Science Fair Project Encyclopedia
Book of the Dead
- This article is about the Ancient Egyptian Book of the Dead. There are articles on Bardo Thödol, the Tibetan Book of the Dead, and H. P. Lovecraft's fictional Book of the Dead, the Necronomicon.
The Book of the Dead is the common name for the ancient Egyptian funerary texts known as The Book of Coming [or Going] Forth By Day. The name was invented by the German Egyptologist Karl Richard Lepsius, who published a selection of the texts in 1842.
The "book" was nothing like a modern book - the text was initially carved on the exterior of the dead person's sarcophagus, but was later written on papyrus or rolls and buried inside the mummy case with the deceased, presumably so that it would be both portable and close to hand. Other texts often accompanied the primary texts including the "hypocephalus" (meaning 'under the head') which was a primer version of the full text.
The Book of the Dead constituted a collection of spells, charms, passwords, numbers and magical formulas for use by the deceased in the afterlife, describing many of the basic tenets of Egyptian mythology. They were intended to guide the dead through the various trials that they would encounter before reaching the underworld. Knowledge of the appropriate spells was considered essential to achieving happiness after death.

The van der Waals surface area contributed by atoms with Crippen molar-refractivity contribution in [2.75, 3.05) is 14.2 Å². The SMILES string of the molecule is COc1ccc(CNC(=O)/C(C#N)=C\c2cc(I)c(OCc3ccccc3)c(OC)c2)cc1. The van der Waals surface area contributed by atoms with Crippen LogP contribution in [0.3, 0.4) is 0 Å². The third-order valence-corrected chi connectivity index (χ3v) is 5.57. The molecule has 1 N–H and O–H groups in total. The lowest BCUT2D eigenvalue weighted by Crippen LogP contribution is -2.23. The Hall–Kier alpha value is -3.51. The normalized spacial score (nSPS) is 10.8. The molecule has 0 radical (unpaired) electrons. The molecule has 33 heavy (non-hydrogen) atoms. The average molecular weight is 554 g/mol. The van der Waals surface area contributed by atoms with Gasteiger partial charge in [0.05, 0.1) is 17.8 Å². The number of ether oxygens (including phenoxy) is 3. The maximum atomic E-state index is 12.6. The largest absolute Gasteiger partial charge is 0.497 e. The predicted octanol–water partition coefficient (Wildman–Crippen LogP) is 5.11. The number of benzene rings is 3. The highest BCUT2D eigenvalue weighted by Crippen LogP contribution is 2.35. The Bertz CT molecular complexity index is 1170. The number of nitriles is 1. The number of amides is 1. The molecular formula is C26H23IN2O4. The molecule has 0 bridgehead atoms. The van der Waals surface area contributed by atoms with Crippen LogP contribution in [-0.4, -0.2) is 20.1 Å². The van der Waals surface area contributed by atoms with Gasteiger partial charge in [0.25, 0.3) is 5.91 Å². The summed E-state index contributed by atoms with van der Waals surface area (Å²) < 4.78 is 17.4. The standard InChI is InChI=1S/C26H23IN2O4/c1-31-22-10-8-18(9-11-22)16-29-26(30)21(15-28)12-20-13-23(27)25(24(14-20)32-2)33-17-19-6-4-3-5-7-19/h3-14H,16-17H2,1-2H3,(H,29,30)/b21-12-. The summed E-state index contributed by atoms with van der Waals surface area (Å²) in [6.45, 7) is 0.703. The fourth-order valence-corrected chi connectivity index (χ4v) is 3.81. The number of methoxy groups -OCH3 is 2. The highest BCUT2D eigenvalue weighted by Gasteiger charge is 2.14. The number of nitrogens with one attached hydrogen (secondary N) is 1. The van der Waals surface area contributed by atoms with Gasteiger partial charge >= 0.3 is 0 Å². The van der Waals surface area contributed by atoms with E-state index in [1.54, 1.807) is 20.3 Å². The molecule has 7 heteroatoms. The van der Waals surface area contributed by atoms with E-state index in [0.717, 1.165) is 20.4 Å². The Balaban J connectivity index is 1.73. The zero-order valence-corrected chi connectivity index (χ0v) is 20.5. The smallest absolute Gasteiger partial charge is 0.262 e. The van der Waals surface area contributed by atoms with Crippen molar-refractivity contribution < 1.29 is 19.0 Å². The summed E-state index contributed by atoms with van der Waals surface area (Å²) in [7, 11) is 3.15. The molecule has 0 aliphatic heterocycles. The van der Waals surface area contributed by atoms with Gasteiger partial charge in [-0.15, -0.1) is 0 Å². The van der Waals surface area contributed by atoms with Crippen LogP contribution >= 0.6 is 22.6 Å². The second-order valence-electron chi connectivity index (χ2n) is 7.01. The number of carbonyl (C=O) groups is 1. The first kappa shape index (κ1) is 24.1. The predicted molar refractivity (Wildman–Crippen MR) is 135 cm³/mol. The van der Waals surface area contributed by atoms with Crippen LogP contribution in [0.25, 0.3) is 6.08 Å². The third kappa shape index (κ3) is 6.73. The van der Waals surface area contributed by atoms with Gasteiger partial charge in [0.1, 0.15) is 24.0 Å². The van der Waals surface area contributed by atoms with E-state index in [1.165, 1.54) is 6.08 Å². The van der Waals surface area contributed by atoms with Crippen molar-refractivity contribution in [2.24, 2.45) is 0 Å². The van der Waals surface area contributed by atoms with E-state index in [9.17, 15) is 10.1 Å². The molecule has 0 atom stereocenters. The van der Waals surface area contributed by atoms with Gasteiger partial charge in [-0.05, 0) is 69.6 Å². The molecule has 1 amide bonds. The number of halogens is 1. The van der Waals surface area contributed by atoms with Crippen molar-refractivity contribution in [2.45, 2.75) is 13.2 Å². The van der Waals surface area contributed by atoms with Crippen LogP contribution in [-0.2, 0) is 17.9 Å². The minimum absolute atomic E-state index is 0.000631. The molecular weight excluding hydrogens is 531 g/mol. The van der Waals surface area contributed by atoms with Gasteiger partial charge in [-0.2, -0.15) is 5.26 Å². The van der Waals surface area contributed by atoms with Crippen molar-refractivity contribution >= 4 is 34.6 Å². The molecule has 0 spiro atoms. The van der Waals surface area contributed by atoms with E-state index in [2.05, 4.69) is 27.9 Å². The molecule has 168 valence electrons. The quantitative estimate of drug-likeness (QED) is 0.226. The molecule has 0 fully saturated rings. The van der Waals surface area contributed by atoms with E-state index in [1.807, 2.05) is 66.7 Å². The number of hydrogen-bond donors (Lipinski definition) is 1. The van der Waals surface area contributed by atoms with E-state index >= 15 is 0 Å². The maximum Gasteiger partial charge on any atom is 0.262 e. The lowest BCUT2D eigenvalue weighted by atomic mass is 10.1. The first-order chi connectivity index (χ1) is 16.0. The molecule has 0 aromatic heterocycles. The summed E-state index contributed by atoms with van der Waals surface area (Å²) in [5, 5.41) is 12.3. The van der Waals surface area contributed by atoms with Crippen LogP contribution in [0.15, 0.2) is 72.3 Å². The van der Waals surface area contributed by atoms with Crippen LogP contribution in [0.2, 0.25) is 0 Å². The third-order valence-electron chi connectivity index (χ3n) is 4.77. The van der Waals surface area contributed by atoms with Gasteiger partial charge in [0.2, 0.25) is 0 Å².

The Book of the Dead was usually illustrated with pictures showing the tests to which the deceased would be subjected. The most important was the weighing of the heart of the dead person against Ma'at, or Truth. The god Thoth would record the results and the monster Ammit would wait nearby to eat the heart should it prove unworthy.
The earliest known versions date from the 16th century BC during the 18th Dynasty (circa 1580-1350 BC). It partly incorporated two previous collections of Egyptian religious literature, known as the Coffin Texts (c. 2000 BC) and the Pyramid Texts (c. 2600-2300 BC), both of which were eventually superseded by the Book of the Dead.
The text was often individualized for the deceased person, but the texts are generally categorized into four main divisions - the Heliopolitan version which was edited by the priests of the college of Annu (used from 5th to 11th dynasty and on walls of tombs until about A.D. 200); the Theban version which contained Hieroglyphics only (20th to the 28th dynasty); A Hieroglyphic and Hieratic character version closely related to the Theban version which had no fixed order of chapters (used mainly in the 20th dynasty); and the Saite version which has strict order, (used after the 26th dynasty)
- Budge, E. A. Wallis, "Book of the Dead, The Papyrus of Ani". (sacred-texts.com)
- Online Readable Text, with several images and reproductions of the Egyptian papyri
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